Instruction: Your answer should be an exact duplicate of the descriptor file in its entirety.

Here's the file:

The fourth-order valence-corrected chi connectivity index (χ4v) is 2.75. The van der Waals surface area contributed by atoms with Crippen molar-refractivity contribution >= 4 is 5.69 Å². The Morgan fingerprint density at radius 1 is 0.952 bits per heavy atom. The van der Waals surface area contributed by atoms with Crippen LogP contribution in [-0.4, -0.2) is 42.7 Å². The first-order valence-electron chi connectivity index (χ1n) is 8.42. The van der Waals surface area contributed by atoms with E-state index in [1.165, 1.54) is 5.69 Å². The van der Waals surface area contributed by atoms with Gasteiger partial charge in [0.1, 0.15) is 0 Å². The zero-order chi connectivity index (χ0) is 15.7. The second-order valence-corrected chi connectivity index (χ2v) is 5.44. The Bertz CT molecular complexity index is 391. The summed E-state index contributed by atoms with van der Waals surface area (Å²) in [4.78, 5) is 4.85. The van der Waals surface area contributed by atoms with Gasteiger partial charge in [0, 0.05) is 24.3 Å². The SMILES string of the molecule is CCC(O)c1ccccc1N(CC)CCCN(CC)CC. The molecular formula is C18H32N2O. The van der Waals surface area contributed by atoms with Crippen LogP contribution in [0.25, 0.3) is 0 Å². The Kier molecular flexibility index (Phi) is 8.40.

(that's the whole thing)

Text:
The fourth-order valence-corrected chi connectivity index (χ4v) is 2.75. The van der Waals surface area contributed by atoms with Crippen molar-refractivity contribution >= 4 is 5.69 Å². The Morgan fingerprint density at radius 1 is 0.952 bits per heavy atom. The van der Waals surface area contributed by atoms with Crippen LogP contribution in [-0.4, -0.2) is 42.7 Å². The first-order valence-electron chi connectivity index (χ1n) is 8.42. The van der Waals surface area contributed by atoms with E-state index in [1.165, 1.54) is 5.69 Å². The van der Waals surface area contributed by atoms with Gasteiger partial charge in [0.1, 0.15) is 0 Å². The zero-order chi connectivity index (χ0) is 15.7. The second-order valence-corrected chi connectivity index (χ2v) is 5.44. The Bertz CT molecular complexity index is 391. The summed E-state index contributed by atoms with van der Waals surface area (Å²) in [4.78, 5) is 4.85. The van der Waals surface area contributed by atoms with Gasteiger partial charge in [0, 0.05) is 24.3 Å². The SMILES string of the molecule is CCC(O)c1ccccc1N(CC)CCCN(CC)CC. The molecular formula is C18H32N2O. The van der Waals surface area contributed by atoms with Crippen LogP contribution in [0.25, 0.3) is 0 Å². The Kier molecular flexibility index (Phi) is 8.40.